The other traditional role for palpation is with erysipelas. This streptococcal infection is most commonly encountered in the lower extremities. Traditionally it was thought of as confined to the epidermis, palpable, with sharp borders. But now it is believed that erysipelas and cellulitis are the same disease, on a spectrum depending on how superficial the infection is.[Kilburn Cochrane Database Syst Rev. 2010]


Palpation in cellulitis probably does not receive enough attention in the medical literature. The next time you have a patient with cellulitis, pay particular attention to palpation. It may signal to you that there is something deeper to find on ultrasound.


Take home points:

Erythema of the skin sometimes hides something below

Use palpation to better understand where the inflammation is located


Most studies say that palpation of fever is inaccurate. I am not so sure. Many of the studies use oral temperature as a gold standard, which of course can be as low as 50% sensitive for true fever. These studies conclude that the mothers’ palpation over-called the diagnosis but I wonder whether rectal temperature assessment would not have proven many mothers to be correct.


I see people put their palm on the forehead to check for fever, and then pull it away 1 second later. I believe this is wrong on several levels. First, use the back of the hand, not the palm. The back of the hand is more sensitive to temperature. Second, don’t feel the forehead, try something less subject to the ambient environment. I often use the neck. Third, don’t pull it away, rather, leave it there. You are not feeling for whether it is warm. You are feeling for whether it is hot. I think we can tell the difference. Remember the sting of a hot tub? Hot tubs are never supposed to be above 104. Yet they really sting sometimes. Hold your hand there and if you feel that sting, it is probably a fever.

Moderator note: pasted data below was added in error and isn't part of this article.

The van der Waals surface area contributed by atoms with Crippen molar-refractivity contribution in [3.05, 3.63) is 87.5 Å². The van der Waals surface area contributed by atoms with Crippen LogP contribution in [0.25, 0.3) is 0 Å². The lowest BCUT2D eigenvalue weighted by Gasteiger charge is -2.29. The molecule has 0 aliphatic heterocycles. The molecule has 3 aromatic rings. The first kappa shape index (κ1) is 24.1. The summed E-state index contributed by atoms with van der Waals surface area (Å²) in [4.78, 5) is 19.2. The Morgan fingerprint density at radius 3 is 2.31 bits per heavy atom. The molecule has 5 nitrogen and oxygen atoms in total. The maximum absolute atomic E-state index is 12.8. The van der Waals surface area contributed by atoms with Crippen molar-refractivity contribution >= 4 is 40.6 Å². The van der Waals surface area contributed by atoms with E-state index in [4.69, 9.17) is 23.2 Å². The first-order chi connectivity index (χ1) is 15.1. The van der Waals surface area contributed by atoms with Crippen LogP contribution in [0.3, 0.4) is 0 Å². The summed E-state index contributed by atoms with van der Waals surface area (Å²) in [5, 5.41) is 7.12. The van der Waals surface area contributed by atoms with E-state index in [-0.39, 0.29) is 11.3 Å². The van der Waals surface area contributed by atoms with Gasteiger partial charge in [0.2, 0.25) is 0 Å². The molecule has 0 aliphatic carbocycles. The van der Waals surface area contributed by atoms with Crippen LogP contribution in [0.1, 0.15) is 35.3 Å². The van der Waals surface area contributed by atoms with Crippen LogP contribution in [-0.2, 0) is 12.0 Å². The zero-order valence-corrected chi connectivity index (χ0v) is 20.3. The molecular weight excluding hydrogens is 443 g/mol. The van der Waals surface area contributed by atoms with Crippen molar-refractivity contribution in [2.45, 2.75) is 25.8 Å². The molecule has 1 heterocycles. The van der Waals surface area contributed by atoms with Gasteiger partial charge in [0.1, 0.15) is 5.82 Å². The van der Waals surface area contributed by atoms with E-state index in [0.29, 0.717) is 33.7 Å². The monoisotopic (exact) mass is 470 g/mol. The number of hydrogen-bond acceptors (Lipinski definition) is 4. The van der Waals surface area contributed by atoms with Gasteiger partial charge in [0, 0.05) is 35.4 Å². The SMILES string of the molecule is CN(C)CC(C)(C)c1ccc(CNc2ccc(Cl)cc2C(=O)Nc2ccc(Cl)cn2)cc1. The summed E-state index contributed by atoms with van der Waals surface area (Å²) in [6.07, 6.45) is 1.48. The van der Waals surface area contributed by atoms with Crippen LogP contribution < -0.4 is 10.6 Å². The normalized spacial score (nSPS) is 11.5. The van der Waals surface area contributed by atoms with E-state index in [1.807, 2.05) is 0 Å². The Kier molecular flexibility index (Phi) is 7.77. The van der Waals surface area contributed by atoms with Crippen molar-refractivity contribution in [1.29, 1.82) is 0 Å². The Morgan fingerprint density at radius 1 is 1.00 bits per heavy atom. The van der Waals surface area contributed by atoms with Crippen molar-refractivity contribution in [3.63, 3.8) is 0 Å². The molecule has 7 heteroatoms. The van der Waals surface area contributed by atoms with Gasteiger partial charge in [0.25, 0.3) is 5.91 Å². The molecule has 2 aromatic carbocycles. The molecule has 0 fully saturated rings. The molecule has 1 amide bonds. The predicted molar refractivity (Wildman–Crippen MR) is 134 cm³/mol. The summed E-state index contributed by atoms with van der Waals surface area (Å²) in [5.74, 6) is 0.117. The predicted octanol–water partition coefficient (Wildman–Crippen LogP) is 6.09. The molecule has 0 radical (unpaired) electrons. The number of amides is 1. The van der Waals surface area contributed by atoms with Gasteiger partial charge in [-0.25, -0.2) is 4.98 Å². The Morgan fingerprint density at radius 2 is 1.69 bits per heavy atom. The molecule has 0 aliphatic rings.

I found that once I used the above techniques I became a lot more accurate. I would ask skeptical nurses for rectal temperature assessment, and they would come back astonished at my predictive abilities. Palpate for the hot tub sting with the back of your hand in the axilla or neck and see if it works for you. My hope is that future studies would show better methodology.


Take home points:

Palpate for a fever using the back of the hand, not the palm

Palpate the neck or core body area, not the forehead

Palpate for at least 10-15 seconds


A patient presents with headache. The history and physical examination do not reveal the cause. You take a second look at the vital signs.  Oral temperature is 99.3.  You have the nurse check the rectal temperature. It is 101.9. What is the sensitivity and specificity of oral temperature for fever?


There are numerous studies on this topic, and unfortunately, the populations studied are far too heterogenous to truly give a range for sensitive and specificity. In some studies the sensitivity is as low as 47%.(Jensen J Adv Nurs 1994)


Correctly identifying a fever can change the workup in certain presentations. During residency I saw a patient with a 99 degree temperature elevation and back pain. The attending physician was sharp to perceive this and rectal temperature turned out to be 101.5.  We eventually diagnosed epidural abscess.